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Lakeview’s classroom squeeze

Hope for Lakeview School is diminishing after an almost year-long saga with the Ministry of Education [MoE] to resolve classroom shortages.

Nelson said although he’s had “exceptional support” from Education Minister Erica Stanford – “horrified with the situation” – he was “dumbfounded” and “frustrated” at MoE’s lack of support.

“It’s an absolutely untenable situation,” he said.

“They continually refuse to place the needs of vulnerable students above the needs of people who can work anywhere.”

Previously, MoE served a formal notice, which Lakeview agreed to in 2017, allowing two agencies to occupy three classrooms indefinitely.

At that time, the school roll was small and projected to drop to the low 300’s, but instead it increased to 525 students – 50 above capacity – last year, he said.

Nelson said since the three classrooms have been decommissioned, multiple resources had to be reshuffled and upcoming planned renovations meant children and teachers will use the library as a classroom, and if numbers increased, the school gym could shut.

“We’ll do everything we can to make sure that the families and the students don’t know,” he said.

“It’s putting massive pressure on our teachers.”

Nelson flagged with MoE that classroom space became an issue early last year, which only intensified in term three.

The “extremely limited” classroom space was detriment to the student’s learning, he said.

Nelson said staff were frustrated seeing empty classrooms occupied by the two agencies, Resource Teachers: Learning and Behaviour Service [RTLB] and Central Regional Health School.

MoE’s Hautū Te Tai Runga [South leader] Nancy Bell said they will continue to work with the RTLB and Lakeview “to consider other options that may enable the spaces to be returned to classrooms.”

“Due to the challenges of available alternative space, this will take time.

“Managing a school’s roll is the responsibility of both a school and the Ministry.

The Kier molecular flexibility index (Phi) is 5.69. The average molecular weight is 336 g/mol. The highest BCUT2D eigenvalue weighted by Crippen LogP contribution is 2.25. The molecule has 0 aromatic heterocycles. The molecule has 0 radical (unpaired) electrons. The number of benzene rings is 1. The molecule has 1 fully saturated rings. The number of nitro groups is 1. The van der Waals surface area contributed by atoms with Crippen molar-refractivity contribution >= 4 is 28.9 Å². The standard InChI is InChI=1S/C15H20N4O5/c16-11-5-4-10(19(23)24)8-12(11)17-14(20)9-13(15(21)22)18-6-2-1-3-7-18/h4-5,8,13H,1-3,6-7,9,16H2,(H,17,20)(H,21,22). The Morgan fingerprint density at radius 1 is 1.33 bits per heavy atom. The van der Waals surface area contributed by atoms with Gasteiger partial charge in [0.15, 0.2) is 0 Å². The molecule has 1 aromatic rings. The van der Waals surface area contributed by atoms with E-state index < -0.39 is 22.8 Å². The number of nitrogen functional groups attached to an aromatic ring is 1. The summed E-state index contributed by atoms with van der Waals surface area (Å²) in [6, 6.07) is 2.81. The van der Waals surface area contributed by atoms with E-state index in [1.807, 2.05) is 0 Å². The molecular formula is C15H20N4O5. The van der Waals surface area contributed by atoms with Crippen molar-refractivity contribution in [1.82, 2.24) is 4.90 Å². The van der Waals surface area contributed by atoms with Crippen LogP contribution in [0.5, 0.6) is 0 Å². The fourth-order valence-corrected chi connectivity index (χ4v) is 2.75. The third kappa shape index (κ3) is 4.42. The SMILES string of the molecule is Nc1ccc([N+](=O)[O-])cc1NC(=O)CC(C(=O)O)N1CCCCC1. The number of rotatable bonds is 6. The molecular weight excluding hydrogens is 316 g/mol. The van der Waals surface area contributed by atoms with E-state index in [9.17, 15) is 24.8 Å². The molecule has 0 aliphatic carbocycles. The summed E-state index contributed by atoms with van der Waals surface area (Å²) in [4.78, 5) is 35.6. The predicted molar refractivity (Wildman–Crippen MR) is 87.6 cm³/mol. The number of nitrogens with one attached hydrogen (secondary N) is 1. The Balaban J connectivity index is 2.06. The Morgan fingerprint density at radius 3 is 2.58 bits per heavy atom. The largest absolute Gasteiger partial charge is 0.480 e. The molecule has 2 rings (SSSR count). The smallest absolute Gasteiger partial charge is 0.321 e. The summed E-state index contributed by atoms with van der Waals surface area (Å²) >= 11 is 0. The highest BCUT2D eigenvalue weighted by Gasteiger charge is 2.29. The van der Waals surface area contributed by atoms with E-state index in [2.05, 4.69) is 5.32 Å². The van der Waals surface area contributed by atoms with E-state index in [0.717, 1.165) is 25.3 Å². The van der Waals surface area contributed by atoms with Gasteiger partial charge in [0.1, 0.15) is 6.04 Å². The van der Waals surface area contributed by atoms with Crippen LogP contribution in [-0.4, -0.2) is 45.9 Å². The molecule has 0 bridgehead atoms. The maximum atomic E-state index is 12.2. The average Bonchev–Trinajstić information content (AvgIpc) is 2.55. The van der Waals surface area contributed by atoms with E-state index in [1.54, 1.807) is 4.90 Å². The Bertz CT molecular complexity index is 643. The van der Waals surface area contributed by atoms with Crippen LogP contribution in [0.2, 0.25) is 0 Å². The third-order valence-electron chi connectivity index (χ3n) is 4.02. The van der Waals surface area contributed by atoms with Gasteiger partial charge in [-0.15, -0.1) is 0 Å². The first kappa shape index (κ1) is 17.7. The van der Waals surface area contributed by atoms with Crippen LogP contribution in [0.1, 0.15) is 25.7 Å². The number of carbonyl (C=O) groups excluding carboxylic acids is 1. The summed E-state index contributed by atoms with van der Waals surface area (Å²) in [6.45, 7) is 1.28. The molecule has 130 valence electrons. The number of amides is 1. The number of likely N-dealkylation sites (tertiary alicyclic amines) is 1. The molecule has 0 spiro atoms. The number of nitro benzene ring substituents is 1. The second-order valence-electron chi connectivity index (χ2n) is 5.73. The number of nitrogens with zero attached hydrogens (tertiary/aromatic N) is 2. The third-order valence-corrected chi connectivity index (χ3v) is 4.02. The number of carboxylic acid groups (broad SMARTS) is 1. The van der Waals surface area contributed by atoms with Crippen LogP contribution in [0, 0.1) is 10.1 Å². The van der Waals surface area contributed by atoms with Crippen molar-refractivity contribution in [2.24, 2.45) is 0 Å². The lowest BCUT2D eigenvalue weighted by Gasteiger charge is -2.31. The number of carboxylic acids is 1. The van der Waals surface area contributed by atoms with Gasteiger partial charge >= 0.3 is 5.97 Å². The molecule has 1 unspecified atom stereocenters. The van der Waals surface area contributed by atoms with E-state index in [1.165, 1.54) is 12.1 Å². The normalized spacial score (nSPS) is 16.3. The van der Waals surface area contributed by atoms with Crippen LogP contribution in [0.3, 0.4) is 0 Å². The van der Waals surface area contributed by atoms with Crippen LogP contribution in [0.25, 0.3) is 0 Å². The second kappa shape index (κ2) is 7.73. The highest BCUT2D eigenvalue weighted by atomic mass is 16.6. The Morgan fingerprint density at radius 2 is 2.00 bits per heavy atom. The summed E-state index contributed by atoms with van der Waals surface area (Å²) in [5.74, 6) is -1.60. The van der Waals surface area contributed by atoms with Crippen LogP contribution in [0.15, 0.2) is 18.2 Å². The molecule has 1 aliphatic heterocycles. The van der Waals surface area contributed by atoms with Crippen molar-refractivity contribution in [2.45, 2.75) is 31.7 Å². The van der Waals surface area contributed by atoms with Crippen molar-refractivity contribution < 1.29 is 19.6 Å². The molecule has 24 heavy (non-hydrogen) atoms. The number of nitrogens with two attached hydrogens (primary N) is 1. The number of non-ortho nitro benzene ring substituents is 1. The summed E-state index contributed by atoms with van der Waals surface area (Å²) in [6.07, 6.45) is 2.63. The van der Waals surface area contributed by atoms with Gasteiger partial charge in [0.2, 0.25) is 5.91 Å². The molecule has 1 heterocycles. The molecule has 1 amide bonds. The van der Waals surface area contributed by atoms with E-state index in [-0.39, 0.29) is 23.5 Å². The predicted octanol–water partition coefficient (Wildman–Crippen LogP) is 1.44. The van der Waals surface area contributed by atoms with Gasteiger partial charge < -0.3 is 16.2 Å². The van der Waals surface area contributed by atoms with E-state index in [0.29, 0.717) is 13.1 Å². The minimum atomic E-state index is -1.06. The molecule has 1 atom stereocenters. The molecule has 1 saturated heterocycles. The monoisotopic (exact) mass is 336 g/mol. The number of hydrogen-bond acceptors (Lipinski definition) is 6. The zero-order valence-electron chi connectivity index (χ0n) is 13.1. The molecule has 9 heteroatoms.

“This includes the management of enrolment schemes and any roll growth decisions.

“Our role is to make sure the schooling network is effectively managed.

“Any solution needs to be agreed to by both schools.

Previously, the Ministry said, “The school cannot reclaim the classroom space because the agreement is in perpetuity and as the legislative users the RTLB/Health School cannot be relocated.”

“The tenancy agreement can only be rescinded by another formal variation, which is an action only the ministry can take.”

Wairarapa electorate MP Mike Butterick said he has been working with Stanford and Principal Nelson toward solving the increased student numbers at Lakeview.

“We are all focused on the best outcome for our young students.

“The entire staff at Lakeview are doing an amazing job, and that is reflected in consistent role growth and need for good learning spaces.

“Managing the logistics of classroom renovations can be a challenge for any school. There are some options to minimise disruption at Lakeview that are being explored.

“I’m sure a resolution will be found soon,” he said.

Wairarapa-based Labour List MP Kieran McAnulty said the situation at Lakeview was “concerning”.

“When we’re seeing classrooms that were scheduled to start, being cancelled and schools like Lakeview screaming out for funding and not being able to get it, we are starting to see the impact of the spending cuts.”

“I’m concerned this is going to be the start of a trend, the government has asked every department to reduce spending by 6.5 per cent and 7.5 per cent,” he said.

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